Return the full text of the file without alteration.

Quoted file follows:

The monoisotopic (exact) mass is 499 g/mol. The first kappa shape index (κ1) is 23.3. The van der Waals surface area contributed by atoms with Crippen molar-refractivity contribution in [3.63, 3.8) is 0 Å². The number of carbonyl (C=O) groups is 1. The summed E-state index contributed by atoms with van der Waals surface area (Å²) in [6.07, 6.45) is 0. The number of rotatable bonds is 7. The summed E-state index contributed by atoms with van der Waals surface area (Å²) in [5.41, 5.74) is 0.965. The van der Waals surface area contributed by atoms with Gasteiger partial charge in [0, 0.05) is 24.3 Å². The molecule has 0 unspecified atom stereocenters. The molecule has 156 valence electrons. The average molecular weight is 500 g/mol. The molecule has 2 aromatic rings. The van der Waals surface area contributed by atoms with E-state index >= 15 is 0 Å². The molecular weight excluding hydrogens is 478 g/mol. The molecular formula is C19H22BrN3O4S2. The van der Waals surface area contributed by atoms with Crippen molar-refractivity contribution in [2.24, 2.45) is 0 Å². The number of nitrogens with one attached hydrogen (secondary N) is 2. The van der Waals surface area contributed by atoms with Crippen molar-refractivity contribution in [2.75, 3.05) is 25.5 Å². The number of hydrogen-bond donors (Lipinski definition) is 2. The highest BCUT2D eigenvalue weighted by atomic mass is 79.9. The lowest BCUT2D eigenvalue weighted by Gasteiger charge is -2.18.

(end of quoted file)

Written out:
The monoisotopic (exact) mass is 499 g/mol. The first kappa shape index (κ1) is 23.3. The van der Waals surface area contributed by atoms with Crippen molar-refractivity contribution in [3.63, 3.8) is 0 Å². The number of carbonyl (C=O) groups is 1. The summed E-state index contributed by atoms with van der Waals surface area (Å²) in [6.07, 6.45) is 0. The number of rotatable bonds is 7. The summed E-state index contributed by atoms with van der Waals surface area (Å²) in [5.41, 5.74) is 0.965. The van der Waals surface area contributed by atoms with Gasteiger partial charge in [0, 0.05) is 24.3 Å². The molecule has 0 unspecified atom stereocenters. The molecule has 156 valence electrons. The average molecular weight is 500 g/mol. The molecule has 2 aromatic rings. The van der Waals surface area contributed by atoms with E-state index >= 15 is 0 Å². The molecular weight excluding hydrogens is 478 g/mol. The molecular formula is C19H22BrN3O4S2. The van der Waals surface area contributed by atoms with Crippen molar-refractivity contribution in [2.24, 2.45) is 0 Å². The number of nitrogens with one attached hydrogen (secondary N) is 2. The van der Waals surface area contributed by atoms with Crippen molar-refractivity contribution in [2.75, 3.05) is 25.5 Å². The number of hydrogen-bond donors (Lipinski definition) is 2. The highest BCUT2D eigenvalue weighted by atomic mass is 79.9. The lowest BCUT2D eigenvalue weighted by Gasteiger charge is -2.18.